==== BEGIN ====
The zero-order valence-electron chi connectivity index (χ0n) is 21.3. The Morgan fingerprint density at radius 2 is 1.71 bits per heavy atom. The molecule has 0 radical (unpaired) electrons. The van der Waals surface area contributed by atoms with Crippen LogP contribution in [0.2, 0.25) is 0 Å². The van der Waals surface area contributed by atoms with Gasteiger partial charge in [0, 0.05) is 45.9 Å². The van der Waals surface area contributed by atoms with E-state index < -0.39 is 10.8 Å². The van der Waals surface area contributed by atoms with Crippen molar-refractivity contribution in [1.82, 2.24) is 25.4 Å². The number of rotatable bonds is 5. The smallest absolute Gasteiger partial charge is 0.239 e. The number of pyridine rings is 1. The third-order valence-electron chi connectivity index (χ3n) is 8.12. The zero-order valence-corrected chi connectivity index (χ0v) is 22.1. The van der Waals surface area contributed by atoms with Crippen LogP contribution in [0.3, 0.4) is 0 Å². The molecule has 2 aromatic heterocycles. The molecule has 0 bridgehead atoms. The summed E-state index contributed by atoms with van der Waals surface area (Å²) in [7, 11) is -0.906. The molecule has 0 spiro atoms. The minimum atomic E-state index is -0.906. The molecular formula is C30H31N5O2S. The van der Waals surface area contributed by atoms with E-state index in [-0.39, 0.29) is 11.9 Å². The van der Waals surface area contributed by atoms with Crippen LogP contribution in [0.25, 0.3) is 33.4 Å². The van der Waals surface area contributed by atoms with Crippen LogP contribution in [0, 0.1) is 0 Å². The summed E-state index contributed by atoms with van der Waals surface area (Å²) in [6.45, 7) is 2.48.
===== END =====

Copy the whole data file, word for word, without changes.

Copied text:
The zero-order valence-electron chi connectivity index (χ0n) is 21.3. The Morgan fingerprint density at radius 2 is 1.71 bits per heavy atom. The molecule has 0 radical (unpaired) electrons. The van der Waals surface area contributed by atoms with Crippen LogP contribution in [0.2, 0.25) is 0 Å². The van der Waals surface area contributed by atoms with Gasteiger partial charge in [0, 0.05) is 45.9 Å². The van der Waals surface area contributed by atoms with E-state index < -0.39 is 10.8 Å². The van der Waals surface area contributed by atoms with Crippen molar-refractivity contribution in [1.82, 2.24) is 25.4 Å². The number of rotatable bonds is 5. The smallest absolute Gasteiger partial charge is 0.239 e. The number of pyridine rings is 1. The third-order valence-electron chi connectivity index (χ3n) is 8.12. The zero-order valence-corrected chi connectivity index (χ0v) is 22.1. The van der Waals surface area contributed by atoms with Crippen LogP contribution in [0.3, 0.4) is 0 Å². The molecule has 2 aromatic heterocycles. The molecule has 0 bridgehead atoms. The summed E-state index contributed by atoms with van der Waals surface area (Å²) in [7, 11) is -0.906. The molecule has 0 spiro atoms. The minimum atomic E-state index is -0.906. The molecular formula is C30H31N5O2S. The van der Waals surface area contributed by atoms with E-state index in [-0.39, 0.29) is 11.9 Å². The van der Waals surface area contributed by atoms with Crippen LogP contribution in [0.25, 0.3) is 33.4 Å². The van der Waals surface area contributed by atoms with Crippen LogP contribution in [0, 0.1) is 0 Å². The summed E-state index contributed by atoms with van der Waals surface area (Å²) in [6.45, 7) is 2.48.